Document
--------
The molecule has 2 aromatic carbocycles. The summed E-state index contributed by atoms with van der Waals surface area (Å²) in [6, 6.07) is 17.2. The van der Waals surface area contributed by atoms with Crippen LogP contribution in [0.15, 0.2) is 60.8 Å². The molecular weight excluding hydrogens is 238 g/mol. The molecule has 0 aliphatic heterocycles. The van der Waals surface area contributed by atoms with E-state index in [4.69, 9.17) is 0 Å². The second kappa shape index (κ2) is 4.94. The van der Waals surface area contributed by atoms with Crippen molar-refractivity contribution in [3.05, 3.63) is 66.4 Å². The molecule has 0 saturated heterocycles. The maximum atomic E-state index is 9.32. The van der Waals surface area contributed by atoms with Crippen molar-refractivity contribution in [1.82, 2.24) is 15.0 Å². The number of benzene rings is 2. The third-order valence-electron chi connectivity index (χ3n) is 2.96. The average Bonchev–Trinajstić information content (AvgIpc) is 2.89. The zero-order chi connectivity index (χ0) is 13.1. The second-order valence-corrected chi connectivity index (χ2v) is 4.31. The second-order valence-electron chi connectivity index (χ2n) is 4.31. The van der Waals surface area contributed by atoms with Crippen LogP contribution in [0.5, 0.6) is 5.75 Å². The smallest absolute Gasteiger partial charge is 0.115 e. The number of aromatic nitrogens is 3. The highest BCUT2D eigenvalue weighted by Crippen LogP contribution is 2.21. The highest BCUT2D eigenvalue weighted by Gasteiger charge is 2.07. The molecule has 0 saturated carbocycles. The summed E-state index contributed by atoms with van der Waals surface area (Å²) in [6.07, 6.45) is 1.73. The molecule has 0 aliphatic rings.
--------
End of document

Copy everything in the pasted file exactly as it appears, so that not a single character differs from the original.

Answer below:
The molecule has 2 aromatic carbocycles. The summed E-state index contributed by atoms with van der Waals surface area (Å²) in [6, 6.07) is 17.2. The van der Waals surface area contributed by atoms with Crippen LogP contribution in [0.15, 0.2) is 60.8 Å². The molecular weight excluding hydrogens is 238 g/mol. The molecule has 0 aliphatic heterocycles. The van der Waals surface area contributed by atoms with E-state index in [4.69, 9.17) is 0 Å². The second kappa shape index (κ2) is 4.94. The van der Waals surface area contributed by atoms with Crippen molar-refractivity contribution in [3.05, 3.63) is 66.4 Å². The molecule has 0 saturated heterocycles. The maximum atomic E-state index is 9.32. The van der Waals surface area contributed by atoms with Crippen molar-refractivity contribution in [1.82, 2.24) is 15.0 Å². The number of benzene rings is 2. The third-order valence-electron chi connectivity index (χ3n) is 2.96. The average Bonchev–Trinajstić information content (AvgIpc) is 2.89. The zero-order chi connectivity index (χ0) is 13.1. The second-order valence-corrected chi connectivity index (χ2v) is 4.31. The second-order valence-electron chi connectivity index (χ2n) is 4.31. The van der Waals surface area contributed by atoms with Crippen LogP contribution in [0.5, 0.6) is 5.75 Å². The smallest absolute Gasteiger partial charge is 0.115 e. The number of aromatic nitrogens is 3. The highest BCUT2D eigenvalue weighted by Crippen LogP contribution is 2.21. The highest BCUT2D eigenvalue weighted by Gasteiger charge is 2.07. The molecule has 0 saturated carbocycles. The summed E-state index contributed by atoms with van der Waals surface area (Å²) in [6.07, 6.45) is 1.73. The molecule has 0 aliphatic rings.